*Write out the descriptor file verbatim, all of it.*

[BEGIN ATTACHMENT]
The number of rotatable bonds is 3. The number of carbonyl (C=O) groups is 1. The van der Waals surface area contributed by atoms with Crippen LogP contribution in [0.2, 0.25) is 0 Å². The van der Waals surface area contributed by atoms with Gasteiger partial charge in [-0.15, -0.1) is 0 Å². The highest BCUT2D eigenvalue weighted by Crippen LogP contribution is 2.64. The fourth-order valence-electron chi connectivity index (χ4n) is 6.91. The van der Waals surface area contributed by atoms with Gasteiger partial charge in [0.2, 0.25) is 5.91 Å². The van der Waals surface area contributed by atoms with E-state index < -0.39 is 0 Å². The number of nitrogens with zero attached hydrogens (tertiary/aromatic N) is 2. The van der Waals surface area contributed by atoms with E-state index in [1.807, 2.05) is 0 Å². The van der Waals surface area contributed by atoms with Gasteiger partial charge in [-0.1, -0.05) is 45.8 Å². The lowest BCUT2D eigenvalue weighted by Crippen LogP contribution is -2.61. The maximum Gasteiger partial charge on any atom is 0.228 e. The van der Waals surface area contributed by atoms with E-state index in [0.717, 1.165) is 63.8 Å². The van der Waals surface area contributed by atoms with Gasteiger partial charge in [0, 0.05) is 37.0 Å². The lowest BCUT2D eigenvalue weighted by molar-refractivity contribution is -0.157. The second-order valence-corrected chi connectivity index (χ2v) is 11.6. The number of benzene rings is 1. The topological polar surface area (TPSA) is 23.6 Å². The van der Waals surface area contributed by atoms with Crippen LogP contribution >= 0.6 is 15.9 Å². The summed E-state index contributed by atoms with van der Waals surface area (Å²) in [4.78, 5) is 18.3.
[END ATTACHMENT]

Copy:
The number of rotatable bonds is 3. The number of carbonyl (C=O) groups is 1. The van der Waals surface area contributed by atoms with Crippen LogP contribution in [0.2, 0.25) is 0 Å². The van der Waals surface area contributed by atoms with Gasteiger partial charge in [-0.15, -0.1) is 0 Å². The highest BCUT2D eigenvalue weighted by Crippen LogP contribution is 2.64. The fourth-order valence-electron chi connectivity index (χ4n) is 6.91. The van der Waals surface area contributed by atoms with Gasteiger partial charge in [0.2, 0.25) is 5.91 Å². The van der Waals surface area contributed by atoms with E-state index < -0.39 is 0 Å². The number of nitrogens with zero attached hydrogens (tertiary/aromatic N) is 2. The van der Waals surface area contributed by atoms with E-state index in [1.807, 2.05) is 0 Å². The van der Waals surface area contributed by atoms with Gasteiger partial charge in [-0.1, -0.05) is 45.8 Å². The lowest BCUT2D eigenvalue weighted by Crippen LogP contribution is -2.61. The maximum Gasteiger partial charge on any atom is 0.228 e. The van der Waals surface area contributed by atoms with E-state index in [0.717, 1.165) is 63.8 Å². The van der Waals surface area contributed by atoms with Gasteiger partial charge in [0, 0.05) is 37.0 Å². The lowest BCUT2D eigenvalue weighted by molar-refractivity contribution is -0.157. The second-order valence-corrected chi connectivity index (χ2v) is 11.6. The number of benzene rings is 1. The topological polar surface area (TPSA) is 23.6 Å². The van der Waals surface area contributed by atoms with Crippen LogP contribution >= 0.6 is 15.9 Å². The summed E-state index contributed by atoms with van der Waals surface area (Å²) in [4.78, 5) is 18.3.